By Rory Smith
There are a lot of things that everybody knows about Harry Kane. There is the fact that he is the captain of England’s national soccer team, a status that bestows upon its bearer the sort of profile unavailable to most athletes, particularly in tournament years. It is part-of-the-furniture fame, royal family fame. Everyone has heard of Harry Kane.
Then there are the goals. Harry Kane scores goals with startling efficiency. He scores goals with both feet and with his head. He scores goals from close range and from long distance, for good teams and bad. He does not really seem to be subject to things like form or confidence. He simply started scoring goals seven years ago and never stopped.
He currently scores them for Tottenham Hotspur, but that, too, may be changing soon. In the buildup to Euro 2020, a drip feed of interviews has made it clear that, in Harry Kane’s mind, he may need to move on after this summer, if he is to fulfill his ambition of winning collective awards, rather than individual ones.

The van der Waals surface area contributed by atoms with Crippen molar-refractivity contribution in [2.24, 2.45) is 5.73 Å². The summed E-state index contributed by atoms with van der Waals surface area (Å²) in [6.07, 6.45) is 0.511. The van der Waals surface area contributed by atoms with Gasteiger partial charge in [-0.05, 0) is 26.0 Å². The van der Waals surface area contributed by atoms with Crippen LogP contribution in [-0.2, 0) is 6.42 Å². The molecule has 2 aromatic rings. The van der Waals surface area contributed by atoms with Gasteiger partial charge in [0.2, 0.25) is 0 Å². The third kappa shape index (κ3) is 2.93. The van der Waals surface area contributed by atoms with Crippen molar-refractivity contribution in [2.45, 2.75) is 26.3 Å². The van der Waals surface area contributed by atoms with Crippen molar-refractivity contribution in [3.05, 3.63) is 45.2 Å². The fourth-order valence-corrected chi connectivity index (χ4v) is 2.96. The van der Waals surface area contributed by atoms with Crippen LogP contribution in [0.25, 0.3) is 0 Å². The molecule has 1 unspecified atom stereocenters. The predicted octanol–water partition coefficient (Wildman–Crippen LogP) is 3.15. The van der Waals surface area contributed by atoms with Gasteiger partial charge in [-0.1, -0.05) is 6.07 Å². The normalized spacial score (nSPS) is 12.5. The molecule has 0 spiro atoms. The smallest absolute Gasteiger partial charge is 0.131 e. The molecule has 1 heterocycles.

There is one other thing we know about Kane, though, after the last month, one thing that stands out above all otherse.
“England is No. 1 for me,” Kane said in an interview with The New York Times weeks before the Euros. “It is the biggest thing you can achieve. I dreamed of playing for England, but I also dreamed of winning something for England. That is on top of my list.
“You play Premier Leagues and Champions Leagues every year, but a major tournament only comes around once every two years. The window is a lot smaller. To win something with England: That would be No. 1.”
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